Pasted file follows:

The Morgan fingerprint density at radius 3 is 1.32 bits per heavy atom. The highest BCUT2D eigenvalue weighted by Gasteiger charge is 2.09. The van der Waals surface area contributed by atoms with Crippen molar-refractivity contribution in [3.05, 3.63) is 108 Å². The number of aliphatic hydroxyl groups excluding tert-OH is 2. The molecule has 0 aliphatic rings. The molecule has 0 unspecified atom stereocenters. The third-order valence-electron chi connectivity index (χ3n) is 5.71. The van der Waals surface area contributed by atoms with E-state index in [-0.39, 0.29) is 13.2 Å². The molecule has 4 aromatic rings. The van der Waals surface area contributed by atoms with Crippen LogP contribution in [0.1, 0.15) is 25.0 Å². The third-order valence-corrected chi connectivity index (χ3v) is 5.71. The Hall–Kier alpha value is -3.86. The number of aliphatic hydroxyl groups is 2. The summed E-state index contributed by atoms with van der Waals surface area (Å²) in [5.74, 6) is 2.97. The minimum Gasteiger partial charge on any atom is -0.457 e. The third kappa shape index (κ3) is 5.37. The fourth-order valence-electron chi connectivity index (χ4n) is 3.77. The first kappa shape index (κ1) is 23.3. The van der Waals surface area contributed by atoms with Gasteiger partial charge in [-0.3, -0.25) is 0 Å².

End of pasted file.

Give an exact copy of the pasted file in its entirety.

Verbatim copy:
The Morgan fingerprint density at radius 3 is 1.32 bits per heavy atom. The highest BCUT2D eigenvalue weighted by Gasteiger charge is 2.09. The van der Waals surface area contributed by atoms with Crippen molar-refractivity contribution in [3.05, 3.63) is 108 Å². The number of aliphatic hydroxyl groups excluding tert-OH is 2. The molecule has 0 aliphatic rings. The molecule has 0 unspecified atom stereocenters. The third-order valence-electron chi connectivity index (χ3n) is 5.71. The van der Waals surface area contributed by atoms with E-state index in [-0.39, 0.29) is 13.2 Å². The molecule has 4 aromatic rings. The van der Waals surface area contributed by atoms with Crippen LogP contribution in [0.1, 0.15) is 25.0 Å². The third-order valence-corrected chi connectivity index (χ3v) is 5.71. The Hall–Kier alpha value is -3.86. The number of aliphatic hydroxyl groups is 2. The summed E-state index contributed by atoms with van der Waals surface area (Å²) in [5.74, 6) is 2.97. The minimum Gasteiger partial charge on any atom is -0.457 e. The third kappa shape index (κ3) is 5.37. The fourth-order valence-electron chi connectivity index (χ4n) is 3.77. The first kappa shape index (κ1) is 23.3. The van der Waals surface area contributed by atoms with Gasteiger partial charge in [-0.3, -0.25) is 0 Å².